The United Kingdom has instituted a tax exemption for non-residents and overseas investors as part of its most recent move to establish itself as a global cryptocurrency powerhouse.
Users who buy digital assets through regional investment managers or brokers are excluded from the rule.
A new crypto tax exemption for non-residents and foreign investors went into effect on January 1, 2023, as part of newly elected Prime Minister Rishi Sunak’s plans to make the U.K. a worldwide cryptocurrency hub, CoinDesk reported that the U.K. government’s tax arm, HM Revenue and Customs, said in an email
“This exemption is an important factor in attracting global investors, meaning foreign investors won’t be brought into U.K. tax simply by appointing U.K.-based investment managers.
Then it added
“To build upon the U.K.’s position as an investment management hub, this exemption has been extended to include crypto assets, so that funds which include them aren’t put off from appointing U.K. managers.”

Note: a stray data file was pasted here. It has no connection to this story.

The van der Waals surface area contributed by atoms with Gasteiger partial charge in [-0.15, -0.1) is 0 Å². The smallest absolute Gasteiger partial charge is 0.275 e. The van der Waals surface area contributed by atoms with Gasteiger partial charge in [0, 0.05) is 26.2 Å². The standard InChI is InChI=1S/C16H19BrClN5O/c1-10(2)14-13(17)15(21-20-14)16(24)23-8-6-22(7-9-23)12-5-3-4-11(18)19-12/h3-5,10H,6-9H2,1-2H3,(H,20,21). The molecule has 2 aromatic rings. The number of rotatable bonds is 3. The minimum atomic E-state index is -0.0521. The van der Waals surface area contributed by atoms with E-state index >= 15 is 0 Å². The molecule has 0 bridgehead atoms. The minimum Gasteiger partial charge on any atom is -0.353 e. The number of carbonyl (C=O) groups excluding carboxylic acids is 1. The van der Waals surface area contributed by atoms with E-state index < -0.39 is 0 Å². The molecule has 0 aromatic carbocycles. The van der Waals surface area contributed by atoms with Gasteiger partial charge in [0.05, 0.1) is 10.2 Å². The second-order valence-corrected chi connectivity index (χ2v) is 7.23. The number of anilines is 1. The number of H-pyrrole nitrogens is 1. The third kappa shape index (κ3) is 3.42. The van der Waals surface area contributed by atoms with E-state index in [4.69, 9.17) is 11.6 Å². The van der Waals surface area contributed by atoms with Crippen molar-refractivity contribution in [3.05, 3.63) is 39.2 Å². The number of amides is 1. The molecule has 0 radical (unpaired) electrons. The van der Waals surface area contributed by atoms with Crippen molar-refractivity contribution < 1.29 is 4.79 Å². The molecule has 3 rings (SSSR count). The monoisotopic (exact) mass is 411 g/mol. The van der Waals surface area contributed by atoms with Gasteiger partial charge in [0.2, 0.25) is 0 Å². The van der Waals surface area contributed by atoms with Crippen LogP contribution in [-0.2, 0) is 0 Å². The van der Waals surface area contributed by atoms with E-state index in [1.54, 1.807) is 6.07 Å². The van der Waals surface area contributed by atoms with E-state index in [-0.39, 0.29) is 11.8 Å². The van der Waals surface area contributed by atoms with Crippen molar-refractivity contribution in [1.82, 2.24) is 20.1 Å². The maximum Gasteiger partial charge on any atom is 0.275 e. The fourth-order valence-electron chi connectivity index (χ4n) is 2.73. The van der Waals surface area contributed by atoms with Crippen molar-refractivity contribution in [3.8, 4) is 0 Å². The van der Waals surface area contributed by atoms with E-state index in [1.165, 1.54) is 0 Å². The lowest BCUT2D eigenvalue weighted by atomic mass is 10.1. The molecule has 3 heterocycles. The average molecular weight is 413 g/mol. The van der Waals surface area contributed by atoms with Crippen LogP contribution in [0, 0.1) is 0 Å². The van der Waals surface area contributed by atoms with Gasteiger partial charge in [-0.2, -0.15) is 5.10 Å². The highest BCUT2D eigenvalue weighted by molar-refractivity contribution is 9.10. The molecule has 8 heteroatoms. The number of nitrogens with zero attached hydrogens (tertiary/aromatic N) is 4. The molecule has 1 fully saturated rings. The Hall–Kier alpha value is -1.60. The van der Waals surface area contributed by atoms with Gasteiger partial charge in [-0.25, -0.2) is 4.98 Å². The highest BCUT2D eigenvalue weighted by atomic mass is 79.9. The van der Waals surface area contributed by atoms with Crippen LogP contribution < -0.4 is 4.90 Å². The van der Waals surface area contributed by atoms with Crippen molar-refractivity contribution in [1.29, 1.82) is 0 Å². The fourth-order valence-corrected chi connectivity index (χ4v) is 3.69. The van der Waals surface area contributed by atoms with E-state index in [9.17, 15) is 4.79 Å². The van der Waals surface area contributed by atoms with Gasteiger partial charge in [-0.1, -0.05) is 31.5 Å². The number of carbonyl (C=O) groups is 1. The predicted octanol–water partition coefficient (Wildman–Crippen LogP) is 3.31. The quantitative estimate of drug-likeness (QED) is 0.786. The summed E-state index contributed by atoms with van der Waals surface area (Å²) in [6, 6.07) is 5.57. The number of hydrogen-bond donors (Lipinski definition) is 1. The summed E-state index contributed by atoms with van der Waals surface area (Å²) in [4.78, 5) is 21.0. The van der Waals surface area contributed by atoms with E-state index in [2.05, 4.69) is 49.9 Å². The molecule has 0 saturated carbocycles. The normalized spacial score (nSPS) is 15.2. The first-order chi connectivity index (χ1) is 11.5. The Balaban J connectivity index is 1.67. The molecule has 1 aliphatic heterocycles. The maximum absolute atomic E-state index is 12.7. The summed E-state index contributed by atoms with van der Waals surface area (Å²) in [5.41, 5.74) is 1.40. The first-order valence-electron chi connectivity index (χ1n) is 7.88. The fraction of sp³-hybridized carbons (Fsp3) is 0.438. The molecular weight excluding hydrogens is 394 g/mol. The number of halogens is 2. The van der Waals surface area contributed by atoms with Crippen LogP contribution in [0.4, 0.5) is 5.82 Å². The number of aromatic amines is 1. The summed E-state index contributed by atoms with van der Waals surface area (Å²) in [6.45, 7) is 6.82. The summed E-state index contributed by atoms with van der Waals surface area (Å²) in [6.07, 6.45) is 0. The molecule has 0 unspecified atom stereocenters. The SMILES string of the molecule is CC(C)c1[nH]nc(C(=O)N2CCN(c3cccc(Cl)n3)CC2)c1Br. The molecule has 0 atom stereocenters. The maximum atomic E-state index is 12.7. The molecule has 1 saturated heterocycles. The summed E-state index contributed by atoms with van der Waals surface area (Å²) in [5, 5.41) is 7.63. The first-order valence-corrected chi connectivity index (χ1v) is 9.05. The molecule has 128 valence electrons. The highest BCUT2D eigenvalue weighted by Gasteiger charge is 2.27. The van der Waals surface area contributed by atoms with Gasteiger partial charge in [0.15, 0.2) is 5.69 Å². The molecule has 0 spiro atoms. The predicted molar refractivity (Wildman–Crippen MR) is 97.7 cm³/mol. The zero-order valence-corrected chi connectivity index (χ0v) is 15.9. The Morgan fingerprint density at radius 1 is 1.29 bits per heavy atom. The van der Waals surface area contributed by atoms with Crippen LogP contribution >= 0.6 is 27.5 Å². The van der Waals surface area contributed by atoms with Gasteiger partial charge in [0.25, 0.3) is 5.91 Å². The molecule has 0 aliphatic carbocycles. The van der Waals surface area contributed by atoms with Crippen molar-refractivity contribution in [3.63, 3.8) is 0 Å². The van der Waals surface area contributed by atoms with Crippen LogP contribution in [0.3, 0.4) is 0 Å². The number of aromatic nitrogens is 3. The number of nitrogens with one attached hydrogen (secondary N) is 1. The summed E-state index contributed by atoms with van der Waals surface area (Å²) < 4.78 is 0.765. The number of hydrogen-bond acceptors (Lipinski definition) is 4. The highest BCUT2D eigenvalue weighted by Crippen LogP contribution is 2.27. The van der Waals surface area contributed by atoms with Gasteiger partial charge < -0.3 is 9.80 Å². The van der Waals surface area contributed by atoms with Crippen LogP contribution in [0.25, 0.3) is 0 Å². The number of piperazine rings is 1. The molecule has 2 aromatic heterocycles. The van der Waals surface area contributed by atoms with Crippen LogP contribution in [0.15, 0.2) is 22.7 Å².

The UK offers a tax guide for resident cryptocurrency traders, and in July, HM Revenue and Customs held a consultation with investors and specialists on how to tax decentralized finance.
In recent comments, the Bank of England discussed the risk posed by cryptocurrencies and the imperative need for industry regulation. The deputy governor of the BoE emphasized that cryptocurrency trading is “extremely risky” to be left unregulated and said that failure to take action could result in “a systemic problem.”
The BoE may soon regulate the sector, the deputy governor continued, in an effort to safeguard investors from the risks connected with cryptocurrency trading and the larger financial system from any negative effects that may result.
According to the BoE, ordinary investors ought to be allowed to securely speculate on cryptocurrencies, just like they can in traditional markets.